After 56 straight months of job growth, during which 10.6 million jobs were created in the private sector, the disastrous job-killing policies of President Obama have finally taken their toll. Amid expectations that the U.S. economy would add 230,000 jobs in November, the Bureau of Labor Statistics delivered the bad news Friday morning:
Total nonfarm payroll employment increased by 321,000 in November, and the unemployment rate was unchanged at 5.8 percent, the U.S. Bureau of Labor Statistics reported today.
For those of you keeping score at home, that’s 6,420 Keystone XL Pipelines.
In particular, job-killing Obamacare doesn’t seem to have killed all that many jobs in November. While the sharpest gains were in the professional and business services sector with 57,000 jobs added, and in the retail sector, with 50,000 jobs added, health care job growth was hot on their heels:
Health care added 29,000 jobs over the month. Employment continued to trend up in offices of physicians (+7,000), home health care services (+5,000), outpatient care
centers (+4,000), and hospitals (+4,000). Over the past 12 months, employment in health care has increased by 261,000.
…Financial activities added 20,000 jobs in November, with half of the gain in insurance carriers and related activities. Over the past year, insurance has contributed 70,000 jobs to the overall employment gain of 114,000 in financial activities.
The latest jobs report also revised job gains for September and October up, by +44,000 jobs.
Speaker of the House John Boehner called the jobs report “welcome news,” but still slammed President Obama:
The president’s response has been more of the same: the same massive regulations, the same rising premiums, and the same uncertainty for manufacturers and small businesses. The House has continued to put the people’s priorities first, passing two more bills this week to help families and make it easier for businesses to hire. The new year and the new American Congress will bring the opportunity to make a real difference in the lives of working families, and we’re eager to get to work.”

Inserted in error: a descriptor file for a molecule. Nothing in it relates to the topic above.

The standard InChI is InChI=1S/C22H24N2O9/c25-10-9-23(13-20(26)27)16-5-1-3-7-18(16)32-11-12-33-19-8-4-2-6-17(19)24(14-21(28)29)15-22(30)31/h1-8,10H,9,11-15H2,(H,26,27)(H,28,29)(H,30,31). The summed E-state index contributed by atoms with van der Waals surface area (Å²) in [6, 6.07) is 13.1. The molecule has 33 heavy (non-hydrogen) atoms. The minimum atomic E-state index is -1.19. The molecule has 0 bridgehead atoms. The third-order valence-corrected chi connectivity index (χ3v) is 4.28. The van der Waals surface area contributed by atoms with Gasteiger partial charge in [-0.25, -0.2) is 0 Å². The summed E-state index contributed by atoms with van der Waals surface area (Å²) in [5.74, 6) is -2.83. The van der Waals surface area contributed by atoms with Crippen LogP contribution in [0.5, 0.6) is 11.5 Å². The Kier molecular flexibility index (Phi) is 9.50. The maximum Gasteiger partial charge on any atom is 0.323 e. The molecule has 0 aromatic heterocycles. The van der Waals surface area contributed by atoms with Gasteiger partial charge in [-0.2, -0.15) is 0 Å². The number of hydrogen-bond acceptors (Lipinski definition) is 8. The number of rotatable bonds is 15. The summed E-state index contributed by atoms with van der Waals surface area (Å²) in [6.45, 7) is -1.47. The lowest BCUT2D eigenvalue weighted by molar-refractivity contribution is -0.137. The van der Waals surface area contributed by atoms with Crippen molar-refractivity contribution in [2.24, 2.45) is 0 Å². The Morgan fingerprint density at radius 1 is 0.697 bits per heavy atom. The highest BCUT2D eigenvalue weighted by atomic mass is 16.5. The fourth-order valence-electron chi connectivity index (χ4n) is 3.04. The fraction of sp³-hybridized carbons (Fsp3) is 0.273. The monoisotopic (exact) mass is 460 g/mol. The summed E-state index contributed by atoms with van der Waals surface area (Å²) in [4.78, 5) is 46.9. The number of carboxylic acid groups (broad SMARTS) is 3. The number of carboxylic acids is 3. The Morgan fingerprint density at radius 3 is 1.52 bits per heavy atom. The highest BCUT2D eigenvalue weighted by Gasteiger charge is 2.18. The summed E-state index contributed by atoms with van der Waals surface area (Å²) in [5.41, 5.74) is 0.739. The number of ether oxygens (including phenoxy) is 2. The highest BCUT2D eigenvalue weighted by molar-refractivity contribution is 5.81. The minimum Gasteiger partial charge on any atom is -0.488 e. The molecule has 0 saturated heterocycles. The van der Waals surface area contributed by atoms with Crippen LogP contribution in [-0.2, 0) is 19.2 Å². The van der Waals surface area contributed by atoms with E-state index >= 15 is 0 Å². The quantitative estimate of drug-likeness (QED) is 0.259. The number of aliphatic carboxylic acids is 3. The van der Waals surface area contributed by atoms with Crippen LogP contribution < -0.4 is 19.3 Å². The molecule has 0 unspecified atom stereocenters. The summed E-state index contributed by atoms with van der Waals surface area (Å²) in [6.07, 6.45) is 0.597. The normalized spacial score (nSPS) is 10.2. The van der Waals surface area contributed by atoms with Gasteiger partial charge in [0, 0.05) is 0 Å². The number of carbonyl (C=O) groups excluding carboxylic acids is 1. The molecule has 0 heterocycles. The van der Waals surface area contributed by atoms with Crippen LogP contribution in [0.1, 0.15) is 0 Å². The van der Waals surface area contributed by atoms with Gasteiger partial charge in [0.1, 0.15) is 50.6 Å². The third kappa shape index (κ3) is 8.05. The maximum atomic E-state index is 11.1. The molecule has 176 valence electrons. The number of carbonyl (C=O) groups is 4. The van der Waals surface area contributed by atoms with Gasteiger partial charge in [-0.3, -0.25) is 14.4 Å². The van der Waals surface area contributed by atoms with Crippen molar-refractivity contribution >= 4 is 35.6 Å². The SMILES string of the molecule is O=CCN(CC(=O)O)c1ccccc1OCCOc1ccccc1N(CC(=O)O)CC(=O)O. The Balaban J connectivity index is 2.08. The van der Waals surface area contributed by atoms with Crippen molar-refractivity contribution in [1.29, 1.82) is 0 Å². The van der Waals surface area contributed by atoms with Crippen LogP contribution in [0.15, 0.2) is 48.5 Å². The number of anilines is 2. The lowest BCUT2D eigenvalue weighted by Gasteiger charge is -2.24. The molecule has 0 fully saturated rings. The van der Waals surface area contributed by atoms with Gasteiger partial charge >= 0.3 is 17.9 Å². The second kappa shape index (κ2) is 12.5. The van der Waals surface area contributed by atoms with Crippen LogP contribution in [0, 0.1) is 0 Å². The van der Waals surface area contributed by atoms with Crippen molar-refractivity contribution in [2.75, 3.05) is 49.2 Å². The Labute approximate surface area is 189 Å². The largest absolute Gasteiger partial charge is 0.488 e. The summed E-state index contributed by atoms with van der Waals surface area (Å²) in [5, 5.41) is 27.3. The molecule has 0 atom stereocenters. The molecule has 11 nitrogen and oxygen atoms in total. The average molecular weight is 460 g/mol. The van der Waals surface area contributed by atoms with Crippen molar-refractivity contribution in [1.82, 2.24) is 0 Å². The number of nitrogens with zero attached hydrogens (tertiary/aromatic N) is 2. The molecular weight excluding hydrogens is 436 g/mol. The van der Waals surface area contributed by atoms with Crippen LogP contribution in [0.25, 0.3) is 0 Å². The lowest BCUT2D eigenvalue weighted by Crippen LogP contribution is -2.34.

Yes, we’re all familiar with Boehner’s idea of a jobs bill. This ain’t one of them. Neither is this, a deal to extend certain tax breaks until the end of December. The White House issued a veto threat over a deal that would have made some of these tax breaks permanent because it favored wealthy corporate interests too heavily over working families.
In his remarks announcing the nomination of Ashton Carter as Secretary of Defense, President Obama briefly addressed the jobs report, calling on Congress to keep the government open, and to support policies that keep things going. He also continued to gradually wean himself off of the need to apologize for not having worked miracles more quickly:
“We have an opportunity to keep up this progress if Congress is willing to keep our government open, avoid self-inflicted wounds, and work together to invest in the things that help with high-paying jobs. Exports, infrastructure, streamlining the tax code, immigration reform, giving minimum-wage workers a raise.”
Good luck with that.
White House notes: On Monday, President Obama will tape an interview for The Colbert Report at George Washington University, and if you missed Colbert’s announcement last night, Josh Earnest did a fair approximation of the joke at Friday’s White House briefing.
Also on Monday, Great Britain’s Prince William will visit the White House. On Tuesday, the President travels to Nashville, Tennessee to deliver remarks on immigration, and Wednesday, he’ll host the White House Summit on Early Education. The President and First Lady will also participate in a Toys for Tots event at Joint Base Anacostia–Bolling on Wednesday. On Thursday and Friday, the President will attend meetings at the White House.